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How Terror Threatens to Transform Sweden

One of the world’s most generous refugee destinations is about to learn whether its worst peacetime attack will prove a tipping point in setting immigration policy.

For now, Swedes are making a vocal show of defending their open and inclusive society following Friday’s terrorist attack, which police say was probably carried out by an Uzbek man sympathetic toward Islamic State and whose residency application had been rejected.

As thousands gathered in Stockholm on Sunday for a celebration of “love,” people hugged, left flowers, heard loud music and observed a minute’s silence to remember the dead. The gathering was also supposed to serve as a message to politicians.

For Asa Arko Qvartfordt, a 51-year-old social worker, Sunday’s demonstration was about making sure Stockholm doesn’t fall “hostage to fear or hate.” Peter Sandstrom, a 28-year-old who’s training to join the army, wants the country to pull together, “regardless of who we are.”

Prime Minister Stefan Lofven on Sunday called on the opposition to unite and join the minority government in coming up with better ways of preventing further acts of terror. He underscored the need to use the “collective force of Swedish democracy.”

But the calls for unity come at a time when Swedish politics is unusually divisive. The finance minister is under pressure over proposed tax changes while the government’s asylum policies are feeding the popularity of the country’s most outspoken anti-immigration party. In 2015, close to 160,000 asylum seekers were drawn to Sweden, more per capita than any other western European nation.

Friday led the world into a bloody series of attacks in which scores died. Back-to-back bombings at two Egyptian churches on Palm Sunday killed more than three dozen people in the deadliest assault on the country’s Coptic Christian community in years. Islamic State has claimed responsibility for that attack.

Al Shabab, a jihadist fundamentalist group, said it was behind another attack at the weekend in which a suicide bomber rammed a mini-bus as it targeted Somalia’s new army chief, leaving at least 16 dead. In neighboring Norway, the terror alert was raised following the discovery of a suspect device in central Oslo. Just days earlier, the U.S. ordered a missile launch in Syria in response to a deadly chemical weapons attack.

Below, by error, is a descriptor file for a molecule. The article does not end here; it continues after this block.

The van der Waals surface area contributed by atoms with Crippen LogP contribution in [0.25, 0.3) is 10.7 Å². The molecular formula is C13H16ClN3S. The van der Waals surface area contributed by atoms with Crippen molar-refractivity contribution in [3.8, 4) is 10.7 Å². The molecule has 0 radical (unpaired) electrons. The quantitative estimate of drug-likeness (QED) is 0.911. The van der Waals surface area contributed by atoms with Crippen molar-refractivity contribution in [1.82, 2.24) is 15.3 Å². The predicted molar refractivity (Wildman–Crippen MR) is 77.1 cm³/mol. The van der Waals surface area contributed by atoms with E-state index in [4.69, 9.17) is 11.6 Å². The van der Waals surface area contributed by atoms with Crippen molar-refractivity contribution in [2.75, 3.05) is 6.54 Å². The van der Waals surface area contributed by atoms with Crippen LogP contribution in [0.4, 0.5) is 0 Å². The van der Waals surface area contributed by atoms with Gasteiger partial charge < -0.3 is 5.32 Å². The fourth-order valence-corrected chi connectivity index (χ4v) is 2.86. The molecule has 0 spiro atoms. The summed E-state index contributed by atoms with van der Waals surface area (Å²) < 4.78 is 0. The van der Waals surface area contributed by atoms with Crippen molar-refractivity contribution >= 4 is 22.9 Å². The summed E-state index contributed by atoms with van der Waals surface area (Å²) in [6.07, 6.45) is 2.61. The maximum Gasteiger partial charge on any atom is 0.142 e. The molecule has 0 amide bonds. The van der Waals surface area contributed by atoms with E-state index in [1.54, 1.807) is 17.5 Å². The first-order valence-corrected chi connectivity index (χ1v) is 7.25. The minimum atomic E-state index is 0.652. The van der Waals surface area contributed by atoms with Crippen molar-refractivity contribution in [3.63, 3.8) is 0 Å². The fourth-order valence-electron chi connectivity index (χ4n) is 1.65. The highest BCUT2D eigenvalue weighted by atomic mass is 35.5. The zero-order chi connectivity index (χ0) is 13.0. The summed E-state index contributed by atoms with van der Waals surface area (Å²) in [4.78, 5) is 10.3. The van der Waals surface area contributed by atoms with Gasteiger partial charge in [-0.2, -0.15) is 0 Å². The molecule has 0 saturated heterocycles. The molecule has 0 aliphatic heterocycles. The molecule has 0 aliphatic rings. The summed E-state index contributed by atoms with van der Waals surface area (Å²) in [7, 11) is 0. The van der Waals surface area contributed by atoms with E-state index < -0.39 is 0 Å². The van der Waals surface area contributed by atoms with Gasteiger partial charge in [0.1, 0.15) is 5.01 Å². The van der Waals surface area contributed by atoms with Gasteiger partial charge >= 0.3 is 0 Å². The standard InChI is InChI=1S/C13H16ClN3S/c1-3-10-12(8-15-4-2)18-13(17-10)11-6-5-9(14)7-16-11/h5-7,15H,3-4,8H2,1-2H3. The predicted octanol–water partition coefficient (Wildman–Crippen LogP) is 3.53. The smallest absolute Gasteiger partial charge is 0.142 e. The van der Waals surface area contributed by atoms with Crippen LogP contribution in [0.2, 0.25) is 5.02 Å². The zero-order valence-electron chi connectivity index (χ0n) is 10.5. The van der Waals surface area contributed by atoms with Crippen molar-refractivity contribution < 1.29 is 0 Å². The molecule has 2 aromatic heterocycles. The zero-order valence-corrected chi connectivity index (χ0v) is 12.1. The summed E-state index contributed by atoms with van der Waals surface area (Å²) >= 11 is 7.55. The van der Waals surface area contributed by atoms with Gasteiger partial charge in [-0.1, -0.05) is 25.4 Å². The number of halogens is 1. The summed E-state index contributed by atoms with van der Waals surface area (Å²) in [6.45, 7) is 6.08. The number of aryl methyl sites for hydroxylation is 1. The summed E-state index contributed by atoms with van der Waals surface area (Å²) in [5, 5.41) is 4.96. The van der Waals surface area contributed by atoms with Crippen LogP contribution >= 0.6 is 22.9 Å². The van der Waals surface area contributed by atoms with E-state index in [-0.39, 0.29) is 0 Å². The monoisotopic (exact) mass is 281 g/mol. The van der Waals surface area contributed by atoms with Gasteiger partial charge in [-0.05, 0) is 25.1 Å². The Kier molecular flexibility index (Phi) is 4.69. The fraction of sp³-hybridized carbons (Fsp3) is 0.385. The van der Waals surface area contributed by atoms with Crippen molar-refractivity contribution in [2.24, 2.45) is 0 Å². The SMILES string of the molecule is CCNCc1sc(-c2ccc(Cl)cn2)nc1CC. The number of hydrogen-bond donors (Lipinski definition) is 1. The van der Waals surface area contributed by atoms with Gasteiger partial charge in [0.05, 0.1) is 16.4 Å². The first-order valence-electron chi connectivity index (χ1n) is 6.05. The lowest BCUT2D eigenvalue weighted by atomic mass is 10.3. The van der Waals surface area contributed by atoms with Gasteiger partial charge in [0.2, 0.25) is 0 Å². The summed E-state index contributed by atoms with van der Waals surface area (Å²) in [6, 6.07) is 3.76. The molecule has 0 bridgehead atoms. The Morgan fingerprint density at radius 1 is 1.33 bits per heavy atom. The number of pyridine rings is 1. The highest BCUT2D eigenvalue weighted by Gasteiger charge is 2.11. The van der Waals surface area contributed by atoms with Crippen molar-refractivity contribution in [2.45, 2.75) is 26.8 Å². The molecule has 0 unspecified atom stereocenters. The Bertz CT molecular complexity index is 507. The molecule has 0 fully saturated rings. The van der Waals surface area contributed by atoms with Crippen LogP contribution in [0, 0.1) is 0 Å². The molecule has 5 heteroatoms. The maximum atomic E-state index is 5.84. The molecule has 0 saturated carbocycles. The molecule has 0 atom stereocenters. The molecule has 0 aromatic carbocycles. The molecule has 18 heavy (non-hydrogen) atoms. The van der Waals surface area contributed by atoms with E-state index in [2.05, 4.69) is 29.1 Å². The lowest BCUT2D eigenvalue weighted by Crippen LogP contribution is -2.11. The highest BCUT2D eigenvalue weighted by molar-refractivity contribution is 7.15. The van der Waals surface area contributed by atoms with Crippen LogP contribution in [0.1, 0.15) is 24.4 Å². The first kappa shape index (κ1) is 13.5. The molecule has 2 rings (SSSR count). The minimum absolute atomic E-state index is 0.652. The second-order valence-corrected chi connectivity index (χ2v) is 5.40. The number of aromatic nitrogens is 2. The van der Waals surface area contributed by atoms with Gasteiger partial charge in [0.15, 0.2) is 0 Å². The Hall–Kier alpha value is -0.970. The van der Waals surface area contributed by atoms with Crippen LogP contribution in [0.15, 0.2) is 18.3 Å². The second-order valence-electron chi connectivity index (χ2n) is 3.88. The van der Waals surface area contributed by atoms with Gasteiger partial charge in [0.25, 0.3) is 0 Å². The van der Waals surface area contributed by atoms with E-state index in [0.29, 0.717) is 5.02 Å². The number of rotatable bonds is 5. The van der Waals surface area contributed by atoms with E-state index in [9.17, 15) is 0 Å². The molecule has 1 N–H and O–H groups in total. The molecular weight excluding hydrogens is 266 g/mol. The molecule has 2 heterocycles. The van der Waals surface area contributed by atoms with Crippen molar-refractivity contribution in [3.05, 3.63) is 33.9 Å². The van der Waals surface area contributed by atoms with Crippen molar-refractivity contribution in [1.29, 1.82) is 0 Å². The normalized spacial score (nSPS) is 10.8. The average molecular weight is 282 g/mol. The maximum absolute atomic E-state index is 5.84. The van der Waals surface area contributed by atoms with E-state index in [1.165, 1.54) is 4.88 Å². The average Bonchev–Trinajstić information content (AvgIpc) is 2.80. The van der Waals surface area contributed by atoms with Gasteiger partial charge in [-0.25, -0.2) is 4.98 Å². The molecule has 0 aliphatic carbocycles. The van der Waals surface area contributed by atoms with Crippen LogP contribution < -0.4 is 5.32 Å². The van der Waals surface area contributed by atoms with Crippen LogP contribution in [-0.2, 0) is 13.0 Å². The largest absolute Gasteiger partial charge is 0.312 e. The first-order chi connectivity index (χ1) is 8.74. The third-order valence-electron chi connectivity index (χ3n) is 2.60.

For Sweden, which had largely been spared such scenes of carnage, any political tension ensuing from Friday’s act of terror would come at a time when the minority government faces an opposition that has threatened to abandon the country’s traditional consensus-seeking approach to lawmaking.

Above all, it could inject new vigor into the Sweden Democrats, an anti-immigration party that’s now the third-largest group in the polls. Its rise in popularity is already forcing the mainstream opposition to reconsider a pledge never to collaborate with the party.

“The politicians have invited hate,” Richard Jomshof, its party secretary, tweeted in the wake of the attack.

Disagreement on how to integrate the immigrants Sweden has allowed to stay has already led to a deadlock in parliament. Swedish unemployment is the highest in Scandinavia, at about 7 percent, but jobless rates among immigrant youths are much higher.

What’s more, the opposition is threatening to call a vote of no confidence unless the Social Democrat-led government withdraws planned tax increases on workers and businesses, money the administration wants to use to finance more welfare, which includes paying for its asylum programs.

How Sweden handles its immigrants will ultimately determine how stable Scandinavia’s biggest economy is in the future, according to one of the country’s leading economists.

“A failed integration means that the social and political risks in a society increase and that frustration can be a driving force for extremism,” Robert Bergqvist, chief economist at SEB AB, said by phone. But “I’m not sure we would have prevented this act of violence with a better integration,” he said.